Light rail as enabler for urban development

Light rail

Light rail

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Peter Aarkrog

Peter Aarkrog

Spearhead Director, Rail Systems, Denmark
T: +45 51616847

The future light rail connection along the ring road ‘Ring 3’ just west of Copenhagen not only promotes a more coherent city infrastructure. It also has the potential to become a powerful enabler for urban growth and development.

Since 1947, the ‘Finger Plan’ has served as a solid framework for development of the greater Copenhagen area, creating efficient infrastructure along the five fingers. But as city districts have grown denser and extended along the radials, the need for a strong transversal connection has arisen as well.

From 2020/2021, a new light rail connection will create a strong transversal link between the five fingers. More than 1 million passengers a month are expected to benefit from the light rail connection’s shorter travel times and improved comfort compared to the bus – as well as zero local emissions, since the system runs entirely on electricity. But the future light rail connection also carries a potential that reaches far beyond the tangible benefits for the daily commute:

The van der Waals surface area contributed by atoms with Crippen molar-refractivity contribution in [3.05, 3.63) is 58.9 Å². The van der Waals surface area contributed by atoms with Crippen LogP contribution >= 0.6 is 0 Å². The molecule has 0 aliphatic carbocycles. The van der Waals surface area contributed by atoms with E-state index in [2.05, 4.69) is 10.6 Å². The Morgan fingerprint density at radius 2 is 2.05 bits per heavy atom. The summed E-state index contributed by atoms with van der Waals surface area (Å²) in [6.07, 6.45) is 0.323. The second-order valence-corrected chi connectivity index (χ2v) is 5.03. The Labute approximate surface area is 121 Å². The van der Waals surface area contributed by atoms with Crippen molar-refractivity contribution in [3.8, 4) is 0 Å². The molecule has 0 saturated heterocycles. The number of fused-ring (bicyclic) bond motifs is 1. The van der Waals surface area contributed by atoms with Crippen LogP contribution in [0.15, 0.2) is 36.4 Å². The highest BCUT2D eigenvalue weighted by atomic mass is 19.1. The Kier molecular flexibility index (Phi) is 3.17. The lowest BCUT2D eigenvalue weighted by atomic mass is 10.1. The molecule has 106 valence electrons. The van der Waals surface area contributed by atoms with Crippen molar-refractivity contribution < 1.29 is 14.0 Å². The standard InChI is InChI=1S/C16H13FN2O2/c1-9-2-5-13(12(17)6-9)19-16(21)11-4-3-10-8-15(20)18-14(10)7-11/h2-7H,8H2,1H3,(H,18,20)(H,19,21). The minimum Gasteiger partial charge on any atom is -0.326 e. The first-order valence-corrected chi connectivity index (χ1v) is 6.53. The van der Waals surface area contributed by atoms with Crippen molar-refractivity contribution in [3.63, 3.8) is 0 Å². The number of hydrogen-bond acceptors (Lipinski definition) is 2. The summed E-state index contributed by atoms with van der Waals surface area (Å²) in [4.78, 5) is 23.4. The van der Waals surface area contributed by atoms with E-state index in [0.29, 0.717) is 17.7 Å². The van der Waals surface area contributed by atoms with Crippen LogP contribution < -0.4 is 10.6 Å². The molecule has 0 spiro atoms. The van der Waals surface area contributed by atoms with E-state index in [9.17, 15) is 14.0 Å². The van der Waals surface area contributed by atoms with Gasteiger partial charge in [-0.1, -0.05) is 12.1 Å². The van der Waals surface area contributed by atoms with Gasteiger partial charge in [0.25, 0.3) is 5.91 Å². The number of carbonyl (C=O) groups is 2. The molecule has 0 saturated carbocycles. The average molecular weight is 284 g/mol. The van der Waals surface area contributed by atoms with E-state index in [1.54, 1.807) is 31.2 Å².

“1,000 new inhabitants move to Copenhagen each month. Consequently, the capacity of the roads and existing public transportation comes under pressure. A light rail system connecting the city train stations on Ring 3 will promote sustainable transportation and further settlement in the suburbs,” Senior Director Peter Aarkrog explains.

Infrastructure as a catalyst for development

From light rail and metro projects around the world, a significant derived effect has been observed. While a bus line can be changed or closed down, a railway system provides a permanent infrastructure, which attracts long term investments and influences patterns of settlement in a fundamental way. It may sound abstract, but is in fact a familiar and well known phenomenon: 
 
“Bus lines are typically set up where urban development has already happened, but people move to areas where stations are built. This is the main reason why rail links enhance urban development,”  Senior Director Peter Aarkrog explains.

New infrastructure strongly affects existing urban environment as well. The Danish Nationwide Planning Directive allows for a significantly denser urban environment in vicinity to stations - which means that related functions and institutions can be brought together in new urban hubs with distinct identities. In this way, the 28 new light rail stations along the line will form a string of new access points that have the potential to substantially redefine and breathe new life into the suburban areas in their vicinity.

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